Thought the housing crisis was over? Not quite.
Despite four years of falling prices and recent signs that they were finally bottoming out, homes are expected to lose still more value in many metro areas over the next year.
Parts of the country already pummeled by the housing crisis, like Las Vegas, Phoenix and Miami, will be hit hardest. But even some places that have held up relatively well — including New York, Los Angeles and Washington, D.C. — will suffer, too.
That's the conclusion of economists who have been reducing their estimates for home prices as the outlook for the economic recovery has darkened. The number of homes for sale or headed for foreclosure is so high that they think prices will be even lower by next July.
Because housing is such an important engine of the economy, lower prices could dim the recovery. When home values fall and people have less equity, they tend to cut back on spending. And as prices decline, potential homebuyers stay on the sidelines, slowing sales even more.
Earlier this year, analysts said they thought home prices had finally reached their low point and were ready to start rising slowly in most areas of the country. Now, they think the actual bottom could be nearly a year away.
The average home price in the Standard & Poor's Case-Shiller index of 20 big U.S. cities is forecast to drop nearly 2 percent this year from a year earlier, according to the average estimate of more than 100 economists polled this month by MacroMarkets LLC.
That's more pessimistic than in May, when the consensus was for prices to be nearly flat. Other, more bearish analysts think prices will sink 10 percent or more.
Price drops of more than 10 percent are expected in the Phoenix, Miami and Las Vegas areas over the next year, according to Moody's Analytics. Those areas have already been scorched by 50 percent declines in home values.
Moody's predicts that other areas — New York, Los Angeles, San Diego, San Francisco, Denver, Detroit, Cleveland, Minneapolis, Tampa, Fla.; and Washington D.C. — will see declines of 2 to 8 percent by next July.
Many analysts expect home prices to rise for a few months because a tax credit offered to homebuyers through April increased demand. But the gains probably won't last. By this time next year, Moody's expects prices in 19 of the 20 cities to have fallen.
Why further price drops for already hard-hit areas, as well as in healthier markets like New York and Los Angeles?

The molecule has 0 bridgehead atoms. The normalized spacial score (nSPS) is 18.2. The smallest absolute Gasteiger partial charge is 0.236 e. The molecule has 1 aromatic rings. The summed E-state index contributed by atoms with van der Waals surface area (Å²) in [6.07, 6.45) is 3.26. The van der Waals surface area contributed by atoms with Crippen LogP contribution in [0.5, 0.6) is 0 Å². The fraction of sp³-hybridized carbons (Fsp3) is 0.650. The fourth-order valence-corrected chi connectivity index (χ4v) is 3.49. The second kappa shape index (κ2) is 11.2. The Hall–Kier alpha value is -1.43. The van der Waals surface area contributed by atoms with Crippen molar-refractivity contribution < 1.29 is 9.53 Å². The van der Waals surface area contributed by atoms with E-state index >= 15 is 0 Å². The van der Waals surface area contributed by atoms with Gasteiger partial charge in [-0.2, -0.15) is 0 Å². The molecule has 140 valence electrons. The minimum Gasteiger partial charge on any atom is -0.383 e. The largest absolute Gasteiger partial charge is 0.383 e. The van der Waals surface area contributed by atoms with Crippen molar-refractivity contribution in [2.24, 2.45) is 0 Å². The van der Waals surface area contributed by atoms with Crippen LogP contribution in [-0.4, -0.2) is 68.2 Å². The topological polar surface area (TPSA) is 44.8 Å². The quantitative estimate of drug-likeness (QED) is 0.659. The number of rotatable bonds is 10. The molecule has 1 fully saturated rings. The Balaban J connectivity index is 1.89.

There's already a glut of homes left in each area by the real estate bust, and more foreclosures are expected as Americans fall behind on mortgage payments. Foreclosures add to the supply of homes on the market, bringing down prices.
In Miami, nearly a quarter of mortgage borrowers have missed at least three months of mortgage payments or are already in foreclosure, according to Moody's. That's the highest level in the country. In four other Florida cities — Fort Lauderdale, Cape Coral, West Palm Beach and Naples — the proportion exceeds 15 percent. The same is true for Las Vegas.
On top of that, so-called short sales, which happen when lenders let homeowners sell their houses for less than what they owe on their mortgages, are rising. They can drive down the value of neighboring homes, too. In Sacramento., Calif., short sales made up about 26 percent of homes sold in June, up from about 17 percent a year earlier.
Contributing to the problem is an economy grappling with high unemployment, relatively flat pay and tightened credit, all working to limit the number of people buying homes.
It could be a decade before the average price nationally reaches the peak it hit four summers ago, says Celia Chen, chief housing economist at Moody's. Even when they do resume rising, prices may not outpace inflation.
The median price peaked at $230,300 in July 2006 before tumbling 28 percent to a low of $164,700 in January 2009, according to the National Association of Realtors. The median has since risen to $183,700.
Nationally, about 7.1 million homeowners — more than 13 percent of households with a mortgage — have either missed at least one payment or are in foreclosure, according to data provider Lender Processing Services Inc.
In some Sun Belt cities, investors armed with cash are gorging on deep discounts for some homes, yet the foreclosures keep coming. The local areas remain stuck with depressed economies and a glut of vacant and soon-to-be-vacant homes.
"Even when demand picks up, prices aren't likely to budge all that much," said Mark Vitner, senior economist with Wells Fargo Securities.
Moody's forecasts flat or only slightly lower prices over the next year in Atlanta, Chicago, Boston, Dallas and Portland, Ore. And Seattle and Charlotte, N.C., are expected to enjoy slight price increases. In those areas, the supply of foreclosed homes is smaller, and the local economies are faring better.
Sales of new homes jumped last month, but it still was the second-weakest month in the 47 years records have been kept, the Commerce Department said Monday. Sales for April and March were also revised downward.
Michael Gao, 31, a software engineer in Mountain View, Calif., is watching home listings but feels renting is the wiser option for now. He fears the economy will worsen and thinks the home market will suffer.
"It's really not looking good," Gao said. "If the housing market will dip, then why would you buy now?"
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